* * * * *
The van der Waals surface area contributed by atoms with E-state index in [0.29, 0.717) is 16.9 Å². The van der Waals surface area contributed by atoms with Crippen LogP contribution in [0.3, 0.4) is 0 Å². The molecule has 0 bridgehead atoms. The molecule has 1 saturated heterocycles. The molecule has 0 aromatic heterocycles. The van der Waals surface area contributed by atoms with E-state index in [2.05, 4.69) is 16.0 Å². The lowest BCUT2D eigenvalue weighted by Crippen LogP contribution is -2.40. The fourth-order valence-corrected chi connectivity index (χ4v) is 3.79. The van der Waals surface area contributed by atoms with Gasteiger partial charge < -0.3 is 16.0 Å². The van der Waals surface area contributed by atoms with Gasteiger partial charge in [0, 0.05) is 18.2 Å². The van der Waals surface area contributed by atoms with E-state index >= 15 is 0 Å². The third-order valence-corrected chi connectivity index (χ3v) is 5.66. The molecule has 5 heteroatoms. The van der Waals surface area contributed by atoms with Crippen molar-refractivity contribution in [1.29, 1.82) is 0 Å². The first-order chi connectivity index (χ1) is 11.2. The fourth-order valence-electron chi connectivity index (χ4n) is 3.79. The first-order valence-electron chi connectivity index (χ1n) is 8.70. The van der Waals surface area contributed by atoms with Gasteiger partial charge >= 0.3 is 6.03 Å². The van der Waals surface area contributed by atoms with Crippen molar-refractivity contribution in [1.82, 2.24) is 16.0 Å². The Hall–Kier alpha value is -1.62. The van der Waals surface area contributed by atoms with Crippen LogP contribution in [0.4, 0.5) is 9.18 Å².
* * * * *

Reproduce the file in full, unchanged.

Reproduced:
The van der Waals surface area contributed by atoms with E-state index in [0.29, 0.717) is 16.9 Å². The van der Waals surface area contributed by atoms with Crippen LogP contribution in [0.3, 0.4) is 0 Å². The molecule has 0 bridgehead atoms. The molecule has 1 saturated heterocycles. The molecule has 0 aromatic heterocycles. The van der Waals surface area contributed by atoms with E-state index in [2.05, 4.69) is 16.0 Å². The lowest BCUT2D eigenvalue weighted by Crippen LogP contribution is -2.40. The fourth-order valence-corrected chi connectivity index (χ4v) is 3.79. The van der Waals surface area contributed by atoms with Gasteiger partial charge < -0.3 is 16.0 Å². The van der Waals surface area contributed by atoms with Gasteiger partial charge in [0, 0.05) is 18.2 Å². The van der Waals surface area contributed by atoms with E-state index >= 15 is 0 Å². The third-order valence-corrected chi connectivity index (χ3v) is 5.66. The molecule has 5 heteroatoms. The van der Waals surface area contributed by atoms with Crippen molar-refractivity contribution in [1.29, 1.82) is 0 Å². The first-order chi connectivity index (χ1) is 11.2. The fourth-order valence-electron chi connectivity index (χ4n) is 3.79. The first-order valence-electron chi connectivity index (χ1n) is 8.70. The van der Waals surface area contributed by atoms with Gasteiger partial charge >= 0.3 is 6.03 Å². The van der Waals surface area contributed by atoms with Crippen molar-refractivity contribution in [1.82, 2.24) is 16.0 Å². The Hall–Kier alpha value is -1.62. The van der Waals surface area contributed by atoms with Crippen LogP contribution in [0.4, 0.5) is 9.18 Å².